The Left Banke

TrackAlbum / Single
Walk Away ReneeSmash 2041
Pretty BallerinaSmash 2074
She May Call You Up TonightWalk Away Renee/Pretty Ballerina
Barterers And Their WivesWalk Away Renee/Pretty Ballerina
Shadows Breaking Over My HeadWalk Away Renee/Pretty Ballerina
DesireeSmash 2119
Dark Is The BarkThe Left Banke Too
My Friend TodayThe Left Banke Too
Goodbye HollyThe Left Banke Too
PedestalSmash 2243

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Contributor: Rob Morgan

 

The Left Banke photo

The Left Banke (l to r): Michael Brown (keyboards), George Cameron (drums), Tom Finn (bass), Steve Martin (vocals), Jeff Winfield (guitar)

In 1966, a new direction for pop music was on everybody’s lips. Baroque Pop was everywhere. The Rolling Stones were showing their gentle side with Lady Jane and I Am Waiting on their Aftermath LP; the Beatles had already led the way with the string quartet on Yesterday; George Martin’s harpsichord solo on In My Life and Eleanor Rigby’s stacatto strings. Of course there had been antecedents of the baroque pop sound – the keyboard heavy minor key melancholy of She’s Not There by The Zombies and the directions that Brian Wilson was pushing towards on The Beach Boys Today. But the first true baroque pop single was Walk Away Renee by The Left Banke.

The Left Banke were formed around the songwriting skills of keyboard player Michael Brown and the singer Steve Martin (not the comic actor), alongside the standard beat group combination of bass, drums and guitars, but the unique aspect of the band’s sound was the keyboards combined with string arrangements – usually a string quartet. The electric guitar was hardly audible – the keyboards and strings were the focus, alongside the Beatle-esque harmony vocals.

All of which is fine and dandy, but besides the musicianship and the sound there were songs of exceptional quality. Michael Brown had a knack for melodic and catchy songs with a streak of melancholy running through them, either lyrically or musically. He also took inspiration from what was around him. Legend has it that one day during the early development of the Left Banke, another member of the band brought along their new girlfriend and Brown was so smitten by her that he wrote three songs about her within 24 hours – She May Call You Up Tonight, Pretty Ballerina and Walk Away Renee. Unrequited love had rarely sounded so sad yet so eloquent.

It was Walk Away Renee which brought the Left Banke to national attention – in the US at least. Signed to the Smash subsidiary of Mercury, Walk Away Renee was released in late 1966 and became a sizeable hit in early 1967; it was graceful yet resigned – a set of tiny vignettes of abandoned love, each verse adding to the misery. A month or so later came the follow up, Pretty Ballerina, a song which was just as good – if not better – than its predecessor. Pretty Ballerina is about the ideal of love, and how it can be found in your head, in your memories, in your dreams. And the music is beautiful; a lilting piano figure with stationary high lying strings, with an instrumental middle eight of darkly descending chords. A stunning song and another hit in the US.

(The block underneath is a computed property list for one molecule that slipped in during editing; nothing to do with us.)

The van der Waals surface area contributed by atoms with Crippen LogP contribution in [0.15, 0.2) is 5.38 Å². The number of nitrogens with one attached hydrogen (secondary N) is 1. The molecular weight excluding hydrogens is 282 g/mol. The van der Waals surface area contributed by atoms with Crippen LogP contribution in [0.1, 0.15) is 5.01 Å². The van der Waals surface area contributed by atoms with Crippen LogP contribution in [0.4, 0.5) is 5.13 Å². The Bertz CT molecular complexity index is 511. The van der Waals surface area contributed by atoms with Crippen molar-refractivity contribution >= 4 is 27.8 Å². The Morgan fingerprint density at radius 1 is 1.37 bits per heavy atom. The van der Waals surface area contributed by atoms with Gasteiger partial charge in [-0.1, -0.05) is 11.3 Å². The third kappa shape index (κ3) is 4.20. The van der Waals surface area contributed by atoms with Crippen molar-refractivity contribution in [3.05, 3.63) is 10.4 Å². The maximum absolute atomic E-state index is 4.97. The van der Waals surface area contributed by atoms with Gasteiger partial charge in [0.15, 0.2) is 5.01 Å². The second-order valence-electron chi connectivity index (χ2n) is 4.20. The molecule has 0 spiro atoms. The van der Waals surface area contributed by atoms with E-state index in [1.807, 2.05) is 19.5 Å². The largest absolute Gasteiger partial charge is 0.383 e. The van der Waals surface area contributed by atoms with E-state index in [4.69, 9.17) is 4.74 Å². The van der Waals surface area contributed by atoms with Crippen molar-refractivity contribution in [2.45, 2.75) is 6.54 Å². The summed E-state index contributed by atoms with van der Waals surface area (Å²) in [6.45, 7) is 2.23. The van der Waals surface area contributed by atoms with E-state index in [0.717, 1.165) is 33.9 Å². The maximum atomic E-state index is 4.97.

Smash allowed the Left Banke to make an album entitled Walk Away Renee/Pretty Ballerina in case anyone missed the point. Those expecting more baroque pop would be disappointed – there were only two more songs with strings, but the rest of the album was still great. She May Call You Up Tonight, I’ve Got Something On My Mind and Let Go Of You Girl were spritely songs based on harpsichord playing, Lazy Day and Evening Gown hint at influences from contemporaries like the Seeds and Buffalo Springfield with lashings of fuzz guitar. There’s even a Ringo moment – What Do You Know is a cross between What Goes On and Living In Hope. There are some real highlights. Shadows Breaking Over My Head is as mournful as its title implies, with dark clouds of strings hanging over the song and some gorgeously sad block harmonies – when Steve Martin holds a high note on the word “me” on the close of the middle eight’s “It’s through for her and me”, it sounds like a quiet apocalypse is destroying his world. Barterers And Their Wives on the other hand is joyful; a description of rustic working life full of beautiful detail and a strange rhyming structure – a peculiar little gem.

There was dissent within the ranks of the Left Banke though. Michael Brown’s dominance was being questioned and various members were unhappy, in particular the guitarist who wasn’t really utilised fully, and live performances were hampered by Brown who wanted to remain in the studio. At this point it becomes slightly complicated. Brown was ousted from the band and formed a new version of the Left Banke around singer Bert Sommer. The original line up issued another single from the album; the new line up issued Ivy Ivy – a new Brown song – and the public got confused as two singles by different line ups of the same band were issued almost simultaneously. Luckily, neither was a hit and everyone made up and the original line up recorded a new Brown song as a single.

This single was Desiree, a hugely ambitious record. Starting with stacatto strings over Martin’s soaring vocal, once the full band come in the song explodes in joyous chorus and verses, surging forward with a rich orchestral backdrop. It was a pocket symphony, and should have been a huge hit. It reached number 98 in the US charts for one week before disappearing. Brown was stung and left the band he had created, heading towards other studio projects. The rest of the band continued anyway, creating a second album, The Left Banke Too, in late 1968.

The Left Banke Too is a bit of a curate’s egg of an album. Desiree gets a remix, an old Brown reject In The Morning Light gets dusted off, there’s a surfeit of strings and horns on songs like Nice To See You and the Kinks-ish vaudeville of Bryant Hotel, but in places it matches their previous album. There’s Gonna Be A Storm ramps up the tension in quiet verses to an explosive orchestral chorus. Goodbye Holly is proto-power pop, jangling guitars and jaunty harmonies. Best of all are two melancholy gems, My Friend Today and Dark Is The Bark, which are richly textured beauties, full of minor chords, sad oboes, and lonesome harmonies. However, by this point, nobody was really interested in the Left Banke and the album, and the singles issued from it, sank without trace.